We’ve all heard the saying, “The grass is always greener on the other side of the fence.” What some of us don’t realize is that, often when you hop the fence and take a closer look, you discover that the grass is exactly the same—the difference was an illusion.
The same can be said of buying properties in markets outside your local area. I hear the idea of going far afield to invest all the time nowadays.
“The market in X location is just too competitive.”
But if you think doing deals a thousand miles from home is where the gold lies, you might want to take a closer look.
In an uptrending real estate market, common wisdom suggests that in order to cashflow, you’d better start looking for deals in distant lands—anywhere housing prices are relatively low.
In my humble opinion (one developed over 30 years of investing in the greater Washington, D.C. area, which is very high priced), I believe I can disprove the common wisdom.
It might appear that snapping up a deal in a small, obscure town would make sense. Properties far cheaper than those in a current high-end market take less of an investment. And because the price is lower, you can make money with a lower rent.
On the surface, this seems true. But allow me to illustrate three reasons this train of thought isn’t necessarily your best course of action.
3 Reasons to Stay Local When Investing in Real Estate
One of the keys to becoming a successful investor is having an intuitive understanding of the market in which you’re investing, right? Can you really expect to fully understand a market 1,000 miles away from you—in a part of the country you’ve maybe never been?
When you invest out of state, you have to develop an investing team in this far away land to help make up for your remoteness. And just to put the cards on the table… who will they truly be looking out for? You or themselves?
Competition isn’t a bad thing; it’s healthy. It keeps everyone “on their toes,” keeps prices down, and keeps values high. Yet, when you try and invest in a “foreign market,” you’re competing with local investors who have one major advantage over you: intimate local knowledge and relationships.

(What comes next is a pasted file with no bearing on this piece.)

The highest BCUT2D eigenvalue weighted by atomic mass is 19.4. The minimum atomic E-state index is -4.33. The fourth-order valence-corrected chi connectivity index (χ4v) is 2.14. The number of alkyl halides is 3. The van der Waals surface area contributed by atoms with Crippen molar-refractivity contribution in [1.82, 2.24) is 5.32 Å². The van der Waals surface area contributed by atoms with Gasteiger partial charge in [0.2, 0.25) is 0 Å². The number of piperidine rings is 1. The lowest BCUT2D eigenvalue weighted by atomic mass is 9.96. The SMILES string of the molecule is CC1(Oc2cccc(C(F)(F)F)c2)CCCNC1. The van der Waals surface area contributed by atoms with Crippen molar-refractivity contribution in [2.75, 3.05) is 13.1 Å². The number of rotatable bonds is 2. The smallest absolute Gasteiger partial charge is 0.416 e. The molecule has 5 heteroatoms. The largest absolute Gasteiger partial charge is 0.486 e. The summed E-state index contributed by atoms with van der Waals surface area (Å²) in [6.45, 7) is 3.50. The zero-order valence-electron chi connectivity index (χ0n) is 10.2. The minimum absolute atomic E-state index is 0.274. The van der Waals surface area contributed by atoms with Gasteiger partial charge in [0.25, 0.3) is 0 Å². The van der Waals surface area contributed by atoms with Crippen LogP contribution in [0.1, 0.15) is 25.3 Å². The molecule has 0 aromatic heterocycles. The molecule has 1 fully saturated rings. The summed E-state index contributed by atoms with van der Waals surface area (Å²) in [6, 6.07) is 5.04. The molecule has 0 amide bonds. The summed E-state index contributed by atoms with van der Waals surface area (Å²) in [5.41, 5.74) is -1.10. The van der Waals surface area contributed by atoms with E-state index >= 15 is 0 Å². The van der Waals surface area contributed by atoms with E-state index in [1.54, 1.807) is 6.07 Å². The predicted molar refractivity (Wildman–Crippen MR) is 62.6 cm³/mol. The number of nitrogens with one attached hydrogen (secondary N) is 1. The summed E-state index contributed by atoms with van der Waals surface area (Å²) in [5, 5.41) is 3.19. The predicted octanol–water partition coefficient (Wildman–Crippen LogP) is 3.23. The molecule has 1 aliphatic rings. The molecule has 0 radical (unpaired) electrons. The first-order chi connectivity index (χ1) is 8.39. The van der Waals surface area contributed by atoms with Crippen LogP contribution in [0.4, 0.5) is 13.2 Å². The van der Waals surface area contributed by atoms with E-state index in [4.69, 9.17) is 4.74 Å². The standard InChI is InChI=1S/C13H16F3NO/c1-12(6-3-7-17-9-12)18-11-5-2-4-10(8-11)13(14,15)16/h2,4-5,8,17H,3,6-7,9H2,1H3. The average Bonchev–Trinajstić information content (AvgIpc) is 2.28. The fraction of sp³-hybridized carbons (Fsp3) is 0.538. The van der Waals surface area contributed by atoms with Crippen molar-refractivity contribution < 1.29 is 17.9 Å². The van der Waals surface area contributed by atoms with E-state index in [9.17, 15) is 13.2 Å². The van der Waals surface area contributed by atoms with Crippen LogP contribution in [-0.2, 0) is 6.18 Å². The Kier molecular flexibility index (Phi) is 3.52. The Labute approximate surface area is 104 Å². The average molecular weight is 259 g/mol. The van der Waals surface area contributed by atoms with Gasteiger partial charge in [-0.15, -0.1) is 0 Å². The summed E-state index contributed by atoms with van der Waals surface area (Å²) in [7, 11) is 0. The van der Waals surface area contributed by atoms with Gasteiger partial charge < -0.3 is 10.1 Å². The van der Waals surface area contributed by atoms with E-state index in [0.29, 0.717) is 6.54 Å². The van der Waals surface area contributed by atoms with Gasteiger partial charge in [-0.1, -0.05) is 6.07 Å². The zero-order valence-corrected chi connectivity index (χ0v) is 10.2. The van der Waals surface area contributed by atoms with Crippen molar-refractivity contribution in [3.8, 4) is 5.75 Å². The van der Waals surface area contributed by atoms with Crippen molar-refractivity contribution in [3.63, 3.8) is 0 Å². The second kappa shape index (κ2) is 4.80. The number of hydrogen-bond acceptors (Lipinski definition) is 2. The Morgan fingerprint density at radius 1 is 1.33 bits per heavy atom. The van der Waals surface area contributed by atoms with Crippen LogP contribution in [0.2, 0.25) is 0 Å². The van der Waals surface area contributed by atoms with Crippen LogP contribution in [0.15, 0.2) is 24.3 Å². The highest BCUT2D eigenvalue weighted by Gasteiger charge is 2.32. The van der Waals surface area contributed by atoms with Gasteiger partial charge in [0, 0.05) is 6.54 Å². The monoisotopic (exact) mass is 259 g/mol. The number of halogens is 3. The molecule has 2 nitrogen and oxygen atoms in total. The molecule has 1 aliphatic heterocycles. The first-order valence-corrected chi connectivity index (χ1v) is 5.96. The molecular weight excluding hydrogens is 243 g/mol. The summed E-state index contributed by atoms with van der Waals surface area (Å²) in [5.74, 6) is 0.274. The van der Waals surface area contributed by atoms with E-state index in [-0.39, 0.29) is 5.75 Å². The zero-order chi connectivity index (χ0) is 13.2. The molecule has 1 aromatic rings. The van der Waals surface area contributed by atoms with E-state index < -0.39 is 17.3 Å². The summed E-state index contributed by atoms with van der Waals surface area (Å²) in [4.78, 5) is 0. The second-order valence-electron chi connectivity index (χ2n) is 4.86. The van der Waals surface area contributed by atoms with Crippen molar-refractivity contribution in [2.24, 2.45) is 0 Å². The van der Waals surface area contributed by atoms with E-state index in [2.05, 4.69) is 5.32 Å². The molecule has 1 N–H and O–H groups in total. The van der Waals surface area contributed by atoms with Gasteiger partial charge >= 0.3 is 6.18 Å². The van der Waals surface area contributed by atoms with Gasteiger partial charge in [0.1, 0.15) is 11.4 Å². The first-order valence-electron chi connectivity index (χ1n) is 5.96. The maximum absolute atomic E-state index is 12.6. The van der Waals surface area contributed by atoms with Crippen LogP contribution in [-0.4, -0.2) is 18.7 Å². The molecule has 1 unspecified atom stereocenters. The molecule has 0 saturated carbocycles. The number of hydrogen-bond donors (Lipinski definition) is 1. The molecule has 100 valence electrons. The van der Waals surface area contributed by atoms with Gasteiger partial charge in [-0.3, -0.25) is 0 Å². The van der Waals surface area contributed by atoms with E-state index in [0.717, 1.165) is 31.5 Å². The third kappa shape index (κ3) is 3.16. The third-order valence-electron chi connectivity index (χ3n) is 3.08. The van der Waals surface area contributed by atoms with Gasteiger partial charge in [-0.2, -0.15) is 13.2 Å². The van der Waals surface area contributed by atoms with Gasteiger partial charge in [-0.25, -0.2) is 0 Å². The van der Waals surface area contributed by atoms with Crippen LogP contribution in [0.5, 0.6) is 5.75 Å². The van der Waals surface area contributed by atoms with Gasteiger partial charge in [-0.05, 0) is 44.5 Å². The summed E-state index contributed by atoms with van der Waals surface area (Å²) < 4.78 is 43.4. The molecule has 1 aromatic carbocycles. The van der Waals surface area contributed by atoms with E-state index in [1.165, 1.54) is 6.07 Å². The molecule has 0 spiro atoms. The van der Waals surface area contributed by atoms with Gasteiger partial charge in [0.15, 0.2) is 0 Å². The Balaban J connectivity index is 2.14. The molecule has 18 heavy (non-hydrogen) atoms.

All this means you’re going to have to work two or three times as hard just to stay in the running.
#3: Cheaper isn’t always better
Let me explain this with an example. Suppose that in your market, an average bread and butter home costs $300K. But you learn that in Lizard Lick, Ark., the same home costs $75K.
“Great,” you think. “I can get the same place for 25 percent less.”
Hold on, though. Consider something important: why is the home so much cheaper?
Real estate prices and rents tend to follow very closely on the heels of local economic realities and trends. One reason some areas are so expensive is that the local economy is strong. There are lots of high-paying jobs, top-end schools, and other factors that drive up desirability.
Conversely, low-cost markets may be suffering from a lack of these factors.
In Lizard Lick, let’s suppose, there aren’t many high-paying jobs. So, while you could get that house for $75K, the local market only supports a rent of $650 per month.
Which leads me to my next point…
In my experience, appreciation delivers the biggest profit. If you are honest with yourself, you’d probably agree that not all markets appreciate the same. So, which market do you think is subject to better appreciation, Lizard Lick or yours?
Let’s say all things are equal and both markets appreciate at the exact same rate (highly unlikely). If you hold each house for 10 years and both houses appreciate by 25 percent in that time, the Arkansas home will be worth something like $94K, while the more expensive home in your area will be worth $375K.
In my opinion, the effort, energy, and money you’ll have to spend, in addition to the added risk, will at best make investing far away no more profitable. Plus, it’ll cost you time and money that could be spent in your own backyard.
Remember that you know your market intimately. You can develop long-term relationships with an investing team locally. These people will help you invest, and you can have a real face-to-face, handshake relationship.
The Bottom Line
There are lots of ways to make money right where you are. I’ll go into detail about them in other pieces, so keep checking back for more in-depth discussions!
Let me leave you with one final thought: Even if you really do want to go beyond your neighborhood, you don’t have to travel far. Often you can look an hour or less away from where you are and find an entirely different market, different economic situation, different property types, different people, and more.
In doing so, you’re still not so far away that you can’t develop an intimate knowledge of the area and the quality relationships you need to succeed. So, start where you are! Remember that there are always acres of diamonds right under your feet!
Are you currently looking into different markets? How far away? Why? What do you think about my arguments against doing so?
Let’s talk in the comment section below!